• September 20th, 2019

The modernisation of the Otjiherero traditional dress… Is it an evolution or an insult?



Paheja Siririka

WINDHOEK - The recently ended third edition of the Simply You Magazine Lifestyle and Fashion Awards hosted style experts from around the country. 

The theme for this year was ‘African Royalty’ and people left no stone unturned to make sure their attires turned heads, while others had tongues wagging.

One such dress was worn by model, Virginia Kauhonina, who wore a black nightgown with a black Otjikaiva (headgear). The dress received mixed reactions from some award-goers, and once it appeared on social media, it got people talking even more.

So, what was the reason behind this design? one might ask. The model, who wore the dress, said she opted for that look because she wanted to make a statement. “There are elements of culture that should remain static (the same), for example, respect towards elders and kindness to fellow humans and then there are parts that should not, like me wearing Otjikaiva with a normal dress,” said Kauhonina.

Kauhonina said culture is dynamic, complex and keeps evolving. She questioned why people expect the outfit not to evolve while that has been happening to it for the past century. 

Even the Otjikaiva has evolved, she said. She said the Otjikaiva people wore 100 years ago is different, even the one her grandmother wears and the one worn by her mother are different. “The Otjiherero-speaking community wore at one point like the Damara/Nama-speaking people, why was that acceptable to how it’s worn today?”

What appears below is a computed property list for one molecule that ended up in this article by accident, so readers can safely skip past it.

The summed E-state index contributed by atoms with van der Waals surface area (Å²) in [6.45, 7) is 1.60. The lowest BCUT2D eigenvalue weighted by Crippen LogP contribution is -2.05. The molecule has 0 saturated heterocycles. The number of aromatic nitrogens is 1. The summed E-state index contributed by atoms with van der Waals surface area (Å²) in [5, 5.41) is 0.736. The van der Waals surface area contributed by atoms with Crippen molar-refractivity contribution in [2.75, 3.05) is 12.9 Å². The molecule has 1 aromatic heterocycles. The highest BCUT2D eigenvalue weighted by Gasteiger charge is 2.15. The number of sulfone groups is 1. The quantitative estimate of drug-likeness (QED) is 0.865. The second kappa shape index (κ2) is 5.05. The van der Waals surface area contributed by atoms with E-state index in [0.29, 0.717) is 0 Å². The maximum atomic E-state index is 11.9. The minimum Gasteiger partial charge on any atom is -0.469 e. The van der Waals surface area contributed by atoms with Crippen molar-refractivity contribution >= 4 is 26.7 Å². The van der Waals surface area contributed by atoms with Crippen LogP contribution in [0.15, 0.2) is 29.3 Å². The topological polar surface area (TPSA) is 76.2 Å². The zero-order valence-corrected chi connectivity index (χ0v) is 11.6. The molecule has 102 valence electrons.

She said the double standard is real.
Historian and anthropologist, traditionalist and former Otjiherero Radio (Omurari FM) presenter, Jarimbovandu Kaputu, said women have been wearing these dresses since the 1840s when it was officially formed and confessed that it has changed over the years. “There has been a lot of alterations to the dress regarding its length but not necessarily its arms,” he said. 

Kaputu said the arms were and still are untouchable as they are supposed to fluctuate between the elbow and the rest. Initially, elbows of women were not even visible, not to mention the whole shoulder that has been seen on Facebook in the past few days. He was not happy about the latest alterations by Kauhonina. This he said is a person who is playing around with people’s culture with an intention of modelling.

Speaking to Entertainment Now!, he said there is nothing wrong with altering, as long as it does not seem insulting to the specific culture or tradition. “Regarding the arms of the dress, you can change the dress however you want but the elbows should be covered,” said Kaputu. 

He said if one makes such a dress, it does not deserve to be called a traditional dress. “The fact that she wore a normal dress and added Otjikaiva is an embarrassment to the tribe you are emulating. If you are going to wear something like that rather don’t put the headgear then,” said Kaputu in a disappointing tone.
This is not the first time debates are rife on social media about the Herero dress and specifically how it should be worn. Last year, fashion designer and model Lea Misika received a backlash for wearing an Otjikaiva with a blazer and a trouser.


New Era Reporter
2019-08-23 08:51:11 28 days ago

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